Based on the developments that have taken place in the world of cognitive science, there is now deep engagement with the idea that these social and emotional competencies must be acquired by all learners and that all learners should become more academically, socially and emotionally competent.
The Draft National education Policy 2019 focuses on the holistic aspect of education. The Policy emphasizes that education throughout life is based on four pillars:
i) Learning to know - acquiring a body of knowledge and learning how to learn;
ii) Learning to do - acquiring not only an occupational skill but also the competence to deal with many situations and work in teams and deal with the various challenges of working life;
iii) Learning to live together – developing an understanding of other people and an appreciation of interdependence in a spirit of respect for the values of pluralism, mutual understanding and peace; and
iv) Learning to be - developing one’s personality and being able to act with autonomy, judgement and personal responsibility.
To provide such multidisciplinary and holistic education to the students it is essential to combine education with a number of co-curricular activities, including community service.
Education alone will not be sufficient to reap the demographic dividend. It is necessary that we boost the employability of our graduates through intensive skilling programs, especially in cutting-edge technologies like Artificial Intelligence, Big Data, Robotics etc.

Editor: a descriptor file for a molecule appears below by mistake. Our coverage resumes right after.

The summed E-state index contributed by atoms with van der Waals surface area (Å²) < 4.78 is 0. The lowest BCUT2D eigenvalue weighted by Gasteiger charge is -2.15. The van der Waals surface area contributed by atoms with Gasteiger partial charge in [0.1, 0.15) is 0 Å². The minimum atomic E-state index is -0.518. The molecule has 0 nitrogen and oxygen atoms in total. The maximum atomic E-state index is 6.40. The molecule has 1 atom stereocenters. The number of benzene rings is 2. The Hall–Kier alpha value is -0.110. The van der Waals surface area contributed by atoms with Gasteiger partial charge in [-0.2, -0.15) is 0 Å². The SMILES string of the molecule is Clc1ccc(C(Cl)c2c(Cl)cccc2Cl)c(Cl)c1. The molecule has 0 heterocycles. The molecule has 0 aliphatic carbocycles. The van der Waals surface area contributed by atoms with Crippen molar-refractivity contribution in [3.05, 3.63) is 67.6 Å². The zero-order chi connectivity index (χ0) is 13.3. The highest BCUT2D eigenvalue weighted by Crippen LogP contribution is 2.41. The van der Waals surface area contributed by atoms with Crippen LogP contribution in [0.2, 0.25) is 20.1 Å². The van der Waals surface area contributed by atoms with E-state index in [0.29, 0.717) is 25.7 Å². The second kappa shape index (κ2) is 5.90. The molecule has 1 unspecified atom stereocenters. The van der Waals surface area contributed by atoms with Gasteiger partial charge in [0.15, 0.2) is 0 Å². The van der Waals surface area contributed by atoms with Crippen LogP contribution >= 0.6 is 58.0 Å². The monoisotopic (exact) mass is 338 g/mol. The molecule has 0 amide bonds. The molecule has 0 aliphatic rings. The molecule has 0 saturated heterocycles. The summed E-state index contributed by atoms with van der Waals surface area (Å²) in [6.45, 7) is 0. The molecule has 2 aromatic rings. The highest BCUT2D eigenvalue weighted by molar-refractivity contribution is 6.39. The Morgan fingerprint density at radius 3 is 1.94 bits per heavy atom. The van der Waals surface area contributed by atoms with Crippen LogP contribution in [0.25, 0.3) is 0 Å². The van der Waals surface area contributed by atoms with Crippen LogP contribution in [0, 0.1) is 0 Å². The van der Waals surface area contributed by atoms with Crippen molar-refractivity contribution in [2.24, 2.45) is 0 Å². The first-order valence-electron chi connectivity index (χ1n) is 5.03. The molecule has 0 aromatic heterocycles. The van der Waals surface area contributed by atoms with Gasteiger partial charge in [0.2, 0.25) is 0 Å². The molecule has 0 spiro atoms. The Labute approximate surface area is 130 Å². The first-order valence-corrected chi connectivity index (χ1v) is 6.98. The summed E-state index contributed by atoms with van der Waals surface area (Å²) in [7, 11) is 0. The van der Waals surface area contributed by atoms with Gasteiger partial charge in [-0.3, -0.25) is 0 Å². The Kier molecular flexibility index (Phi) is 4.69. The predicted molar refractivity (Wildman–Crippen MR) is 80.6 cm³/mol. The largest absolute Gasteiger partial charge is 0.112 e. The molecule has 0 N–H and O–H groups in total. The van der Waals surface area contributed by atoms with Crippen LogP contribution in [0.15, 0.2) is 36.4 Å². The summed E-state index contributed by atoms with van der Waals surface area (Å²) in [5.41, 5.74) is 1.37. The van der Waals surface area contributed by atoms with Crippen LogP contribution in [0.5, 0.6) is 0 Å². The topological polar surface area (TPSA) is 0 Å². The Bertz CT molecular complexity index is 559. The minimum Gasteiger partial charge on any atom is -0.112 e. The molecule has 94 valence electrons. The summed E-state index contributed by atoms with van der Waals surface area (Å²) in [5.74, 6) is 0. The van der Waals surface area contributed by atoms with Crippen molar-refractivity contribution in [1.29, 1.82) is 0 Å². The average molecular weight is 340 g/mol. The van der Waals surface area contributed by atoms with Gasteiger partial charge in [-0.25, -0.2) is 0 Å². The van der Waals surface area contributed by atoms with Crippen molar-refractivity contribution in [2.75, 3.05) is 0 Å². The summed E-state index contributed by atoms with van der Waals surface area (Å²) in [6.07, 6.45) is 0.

Single-skill and single-discipline jobs are likely to become automated over time. Therefore, there will be a great need to focus on multidisciplinary and 21st century competencies for future work roles - these are indeed the capabilities that will separate the developed countries from underdeveloped countries in future.
Apart from the intellectual and emotional development of our youngsters, we must also focus on health and physical fitness. Our educational institutions must be partners in initiatives of the government such as ‘Fit India’ and ‘Khelo India’ and must encourage students to lead a physically active life.
I am sure that Maharaja Agrasen College will be successful in its pursuit to create model global citizens with a strong national consciousness and will thrive in a cosmopolitan world.
I once again congratulate all of you on this accomplishment and wish each and every one of you the very best in your future endeavors.
Thank You! Jai Hind!